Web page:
- - Tuesday, June 26, 2018

ANALYSIS/OPINION:

We are all familiar with the devastating effects the opioid epidemic is having on our country — tens of thousands of lives lost each year, untold burdens on our health care system and billions of dollars in lost economic potential.

This epidemic has pervaded all populations, including our seniors. Medicare beneficiaries have among the highest and fastest growing rates of opioid use disorder, yet they do not currently have coverage for the most effective treatment.

The SUPPORT Act, specifically section 207 which I helped author, would change that. This bill, which recently passed the House, provides for a fully coordinated, bundled care model that will help patients in their entire continuum of care in receiving the best current treatment for opioid addiction.

It does so by expanding Medicare coverage to include Opioid Treatment Programs (OTPs) for the purposes of delivering Medication Assisted Treatment (MAT), which combines the use of medication with counseling, group therapy and drug testing.

Currently, OTPs are not recognized as Medicare providers. This means Medicare beneficiaries receiving MAT at OTPs for their opioid use disorders must pay out of pocket. In 13 states, the highest rate of opioid-related inpatient stays is in the 65-and-over population. That is alarming. However, under this new law, Medicare will be able to cover life-saving Medication Assisted Treatment for our seniors.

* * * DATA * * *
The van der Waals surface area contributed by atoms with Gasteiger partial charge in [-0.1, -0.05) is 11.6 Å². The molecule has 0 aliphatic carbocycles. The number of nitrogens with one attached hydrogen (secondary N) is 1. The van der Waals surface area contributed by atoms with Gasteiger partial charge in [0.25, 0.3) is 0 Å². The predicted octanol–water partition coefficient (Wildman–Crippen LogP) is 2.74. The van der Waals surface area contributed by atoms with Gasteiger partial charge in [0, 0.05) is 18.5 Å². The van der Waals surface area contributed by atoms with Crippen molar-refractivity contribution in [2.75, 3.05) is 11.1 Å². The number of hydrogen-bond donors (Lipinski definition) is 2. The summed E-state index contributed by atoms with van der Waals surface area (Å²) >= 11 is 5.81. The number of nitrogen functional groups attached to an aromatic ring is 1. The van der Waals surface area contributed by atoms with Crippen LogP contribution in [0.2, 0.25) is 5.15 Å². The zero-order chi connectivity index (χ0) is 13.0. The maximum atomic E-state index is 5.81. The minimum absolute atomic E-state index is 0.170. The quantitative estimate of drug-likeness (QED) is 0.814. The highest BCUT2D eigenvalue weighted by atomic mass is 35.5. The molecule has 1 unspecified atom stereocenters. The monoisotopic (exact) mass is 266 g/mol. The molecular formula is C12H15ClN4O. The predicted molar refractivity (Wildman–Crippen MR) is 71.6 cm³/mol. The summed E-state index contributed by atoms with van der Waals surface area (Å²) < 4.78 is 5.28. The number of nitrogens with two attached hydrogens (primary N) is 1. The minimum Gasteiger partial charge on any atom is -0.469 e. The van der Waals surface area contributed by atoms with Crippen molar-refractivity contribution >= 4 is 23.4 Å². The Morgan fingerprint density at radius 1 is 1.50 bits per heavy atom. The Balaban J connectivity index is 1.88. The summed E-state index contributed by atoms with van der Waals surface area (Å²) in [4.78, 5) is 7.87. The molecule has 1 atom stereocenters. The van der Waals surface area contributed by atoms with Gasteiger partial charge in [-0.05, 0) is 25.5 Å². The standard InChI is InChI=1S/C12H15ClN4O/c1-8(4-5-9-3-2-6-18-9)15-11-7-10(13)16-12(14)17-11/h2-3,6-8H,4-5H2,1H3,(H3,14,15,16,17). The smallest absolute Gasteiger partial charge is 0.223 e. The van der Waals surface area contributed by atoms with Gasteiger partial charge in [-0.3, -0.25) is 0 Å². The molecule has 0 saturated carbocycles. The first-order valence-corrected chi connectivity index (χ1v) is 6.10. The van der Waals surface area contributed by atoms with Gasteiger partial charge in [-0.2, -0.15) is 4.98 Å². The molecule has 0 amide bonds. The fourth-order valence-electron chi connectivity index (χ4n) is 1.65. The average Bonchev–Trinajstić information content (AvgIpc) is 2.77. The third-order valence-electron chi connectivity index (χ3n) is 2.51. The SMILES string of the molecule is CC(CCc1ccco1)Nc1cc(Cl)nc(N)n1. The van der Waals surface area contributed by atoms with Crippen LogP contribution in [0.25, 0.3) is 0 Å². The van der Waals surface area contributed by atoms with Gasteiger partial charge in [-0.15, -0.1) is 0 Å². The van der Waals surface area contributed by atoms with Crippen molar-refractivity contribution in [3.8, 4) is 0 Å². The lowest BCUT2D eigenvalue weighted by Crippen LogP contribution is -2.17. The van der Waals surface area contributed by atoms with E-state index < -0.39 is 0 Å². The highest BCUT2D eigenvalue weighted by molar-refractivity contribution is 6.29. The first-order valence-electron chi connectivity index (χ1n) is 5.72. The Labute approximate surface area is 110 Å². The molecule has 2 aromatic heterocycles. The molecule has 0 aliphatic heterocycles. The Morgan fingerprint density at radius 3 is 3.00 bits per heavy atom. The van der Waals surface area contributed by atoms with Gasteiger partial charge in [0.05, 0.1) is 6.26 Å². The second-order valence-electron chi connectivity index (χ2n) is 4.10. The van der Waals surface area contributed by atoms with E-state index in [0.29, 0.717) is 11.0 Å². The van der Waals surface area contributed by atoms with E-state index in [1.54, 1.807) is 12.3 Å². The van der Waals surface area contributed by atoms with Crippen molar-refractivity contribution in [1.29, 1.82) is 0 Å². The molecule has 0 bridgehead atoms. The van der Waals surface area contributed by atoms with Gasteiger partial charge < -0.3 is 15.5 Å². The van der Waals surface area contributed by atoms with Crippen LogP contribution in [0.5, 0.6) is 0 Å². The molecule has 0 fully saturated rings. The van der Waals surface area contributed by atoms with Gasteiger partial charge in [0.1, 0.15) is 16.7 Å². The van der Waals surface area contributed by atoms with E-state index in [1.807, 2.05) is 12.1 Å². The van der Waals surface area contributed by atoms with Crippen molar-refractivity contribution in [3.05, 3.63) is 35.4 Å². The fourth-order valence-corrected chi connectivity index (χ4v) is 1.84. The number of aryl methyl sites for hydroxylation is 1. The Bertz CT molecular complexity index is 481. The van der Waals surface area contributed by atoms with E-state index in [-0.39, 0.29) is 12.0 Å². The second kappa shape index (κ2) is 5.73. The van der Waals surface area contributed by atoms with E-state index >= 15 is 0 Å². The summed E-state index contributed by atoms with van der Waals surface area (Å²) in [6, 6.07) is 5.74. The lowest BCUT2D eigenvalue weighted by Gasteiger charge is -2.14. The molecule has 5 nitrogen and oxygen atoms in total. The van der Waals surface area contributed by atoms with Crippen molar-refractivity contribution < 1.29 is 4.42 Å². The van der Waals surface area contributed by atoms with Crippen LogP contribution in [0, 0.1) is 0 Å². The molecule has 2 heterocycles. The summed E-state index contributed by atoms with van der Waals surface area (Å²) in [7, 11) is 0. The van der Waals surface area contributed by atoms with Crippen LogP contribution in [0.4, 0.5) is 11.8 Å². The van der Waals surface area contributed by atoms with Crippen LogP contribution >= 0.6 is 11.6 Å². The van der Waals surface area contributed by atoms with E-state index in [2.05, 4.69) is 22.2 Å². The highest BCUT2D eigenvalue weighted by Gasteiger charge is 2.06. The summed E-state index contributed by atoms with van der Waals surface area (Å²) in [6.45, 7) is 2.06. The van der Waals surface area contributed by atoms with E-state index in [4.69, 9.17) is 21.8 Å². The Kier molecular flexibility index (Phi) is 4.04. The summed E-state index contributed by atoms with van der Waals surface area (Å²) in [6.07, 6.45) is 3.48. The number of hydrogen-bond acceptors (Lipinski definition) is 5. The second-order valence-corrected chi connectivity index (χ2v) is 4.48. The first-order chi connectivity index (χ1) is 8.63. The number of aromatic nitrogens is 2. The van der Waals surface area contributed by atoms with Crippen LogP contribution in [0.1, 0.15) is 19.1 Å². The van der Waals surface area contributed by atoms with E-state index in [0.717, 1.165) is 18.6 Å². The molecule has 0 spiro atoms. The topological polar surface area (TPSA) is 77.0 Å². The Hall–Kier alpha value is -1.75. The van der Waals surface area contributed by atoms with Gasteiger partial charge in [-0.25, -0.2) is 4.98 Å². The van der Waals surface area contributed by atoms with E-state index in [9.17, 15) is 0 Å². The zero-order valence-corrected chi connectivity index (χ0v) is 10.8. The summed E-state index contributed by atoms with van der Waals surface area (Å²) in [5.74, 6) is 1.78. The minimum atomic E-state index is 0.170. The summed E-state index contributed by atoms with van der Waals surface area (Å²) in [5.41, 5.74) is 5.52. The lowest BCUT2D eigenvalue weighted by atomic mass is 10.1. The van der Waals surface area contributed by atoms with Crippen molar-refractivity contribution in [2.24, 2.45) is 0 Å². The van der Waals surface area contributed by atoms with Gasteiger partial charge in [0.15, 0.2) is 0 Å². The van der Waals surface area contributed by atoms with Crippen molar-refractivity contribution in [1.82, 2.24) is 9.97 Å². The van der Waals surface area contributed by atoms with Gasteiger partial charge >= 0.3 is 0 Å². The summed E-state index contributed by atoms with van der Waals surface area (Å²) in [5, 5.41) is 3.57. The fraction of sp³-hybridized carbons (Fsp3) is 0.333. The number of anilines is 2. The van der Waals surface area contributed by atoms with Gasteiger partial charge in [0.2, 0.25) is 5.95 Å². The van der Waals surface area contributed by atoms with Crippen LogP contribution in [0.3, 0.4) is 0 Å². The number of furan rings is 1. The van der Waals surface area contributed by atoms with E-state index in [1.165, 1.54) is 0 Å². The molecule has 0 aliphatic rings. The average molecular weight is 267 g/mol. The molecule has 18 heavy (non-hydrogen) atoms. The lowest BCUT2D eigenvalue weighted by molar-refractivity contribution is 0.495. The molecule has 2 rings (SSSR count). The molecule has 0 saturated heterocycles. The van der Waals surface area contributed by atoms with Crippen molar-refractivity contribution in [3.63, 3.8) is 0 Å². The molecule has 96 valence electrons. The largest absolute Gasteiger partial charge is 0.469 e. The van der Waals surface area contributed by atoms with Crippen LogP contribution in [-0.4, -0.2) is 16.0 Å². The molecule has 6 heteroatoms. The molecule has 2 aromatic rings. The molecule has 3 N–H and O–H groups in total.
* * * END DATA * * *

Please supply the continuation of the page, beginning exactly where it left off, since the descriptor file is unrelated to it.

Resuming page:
Just this month, the National Institutes of Health released a study that found delivering Medication Assisted Treatment to patients following an opioid overdose dropped the death rate by 59 percent.

President Trump’s Commission on Combating Drug Addiction and the Opioid Crisis summed up the value of Medication Assisted Treatment, finding that this treatment option has proven “to reduce overdose deaths, retain persons in treatment, decrease use of heroin, reduce relapse, and prevent spread of infectious disease.”

But the best evidence for MAT comes from the stories on the ground. For example, Jeff from my home state of North Carolina became dependent on opioids after a difficult back surgery. He initially tried to stop cold but went into withdrawal and relapsed. Fortunately, Jeff was able to receive treatment from the Goldsboro Comprehensive Treatment Center, where he went through counseling, his progress was monitored, and monthly drug screens kept him accountable. He now says his life has changed for the better 100 percent.

Every Member of the House has constituents just like Jeff who have struggled with addiction but can regain their life with the right treatment.

While there is no silver bullet to this crisis, we need to ensure patients and doctors have all options at their disposal to combat the opioid epidemic.

Rep. George Holding, North Carolina Republican, serves on the House Ways & Means Committee.


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